Laurie and Debbie say:
This extensive article from Smithsonian Magazine, “How Advertisers Convinced Americans They Smell Bad” is not only informative and detailed, it also reads like a “how-to” set of instructions for American advertising for body products for the last 100 years.
A high-school student named Edna Murphey used her father’s own self-invented anti-perspirant (which he invented to keep his hands from sweating during surgery) to control her own body odor. In 1912, she decided to start selling the product. Although there were occasional deodorants on the market since the late 19th century and the first antiperspirant was invented in 1903, in general people controlled body odor by a combination of washing and using perfume to cover it up (a technique which has been around for centuries in many cultures).
Murphey got nowhere selling her problematic product, which had a tendency to eat through your clothes and burn the skin of your armpits, until she hired famous advertising agency J. Walter Thompson, who assigned a salesman named James Young to her product (“Odorono”). Young made some headway by trying to convince people that blocking perspiration was not, in fact, unhealthy (though it almost certainly is), but then …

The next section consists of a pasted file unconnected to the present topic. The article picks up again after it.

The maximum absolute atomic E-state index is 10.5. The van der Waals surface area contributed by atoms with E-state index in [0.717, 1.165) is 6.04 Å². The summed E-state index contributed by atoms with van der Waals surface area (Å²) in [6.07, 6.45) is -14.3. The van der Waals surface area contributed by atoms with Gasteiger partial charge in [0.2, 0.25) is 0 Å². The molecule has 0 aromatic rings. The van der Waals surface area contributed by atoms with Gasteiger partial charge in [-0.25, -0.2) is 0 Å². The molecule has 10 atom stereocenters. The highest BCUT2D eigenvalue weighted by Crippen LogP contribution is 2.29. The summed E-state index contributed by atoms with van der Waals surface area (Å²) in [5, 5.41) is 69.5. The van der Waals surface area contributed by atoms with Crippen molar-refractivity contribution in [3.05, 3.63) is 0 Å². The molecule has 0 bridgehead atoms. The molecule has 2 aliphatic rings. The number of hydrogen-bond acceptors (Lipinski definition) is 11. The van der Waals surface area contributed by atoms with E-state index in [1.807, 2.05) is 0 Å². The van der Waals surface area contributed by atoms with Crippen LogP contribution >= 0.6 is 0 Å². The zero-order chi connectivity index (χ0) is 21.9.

Young realized that improving sales wasn’t a simple matter of making potential customers aware that a remedy for perspiration existed. It was about convincing two-thirds of the target population that sweating was a serious embarrassment.
And from that decision, deodorants and antiperspirants became common household items. What’s far worse is that a form of advertising-as-social-blackmail was born, and is still thriving today. Note the progression:
1) You have a problem which is interfering with your happiness (usually your love life, but sometimes your work success or your friendships);
2) No one will tell you about this problem, because it is essentially intimate and embarrassing.
3) We can help you solve it, without you ever having to have an embarrassing discussion with people you know.
This has been used to sell deodorants and antiperspirants to women, and later to men. It is used for all “feminine hygiene” products (i.e., vaginal deodorants). Basically, it’s used for everything a person might possibly use to keep “clean,” “odor-free,” or “fresh.”
This story also foreshadows the complete unconcern of producers of these products for human health. If the antiperspirant irritates your skin, use it at night so it will dry before it also hurts your clothes. If the vaginal products encourage infections, well, wash more. If the supersoap turns into formaldehyde on your sink shelf, that’s not our fault–it didn’t have formaldehyde when we made it.
Murphey & Young’s playbook is simple, and so is their recipe–having an embarrassing social situation about your body is a catastrophe. If the product damages your health it’s not our problem. And you can solve everything by giving us money.
None of this is new, but it’s useful to have it laid out so clearly.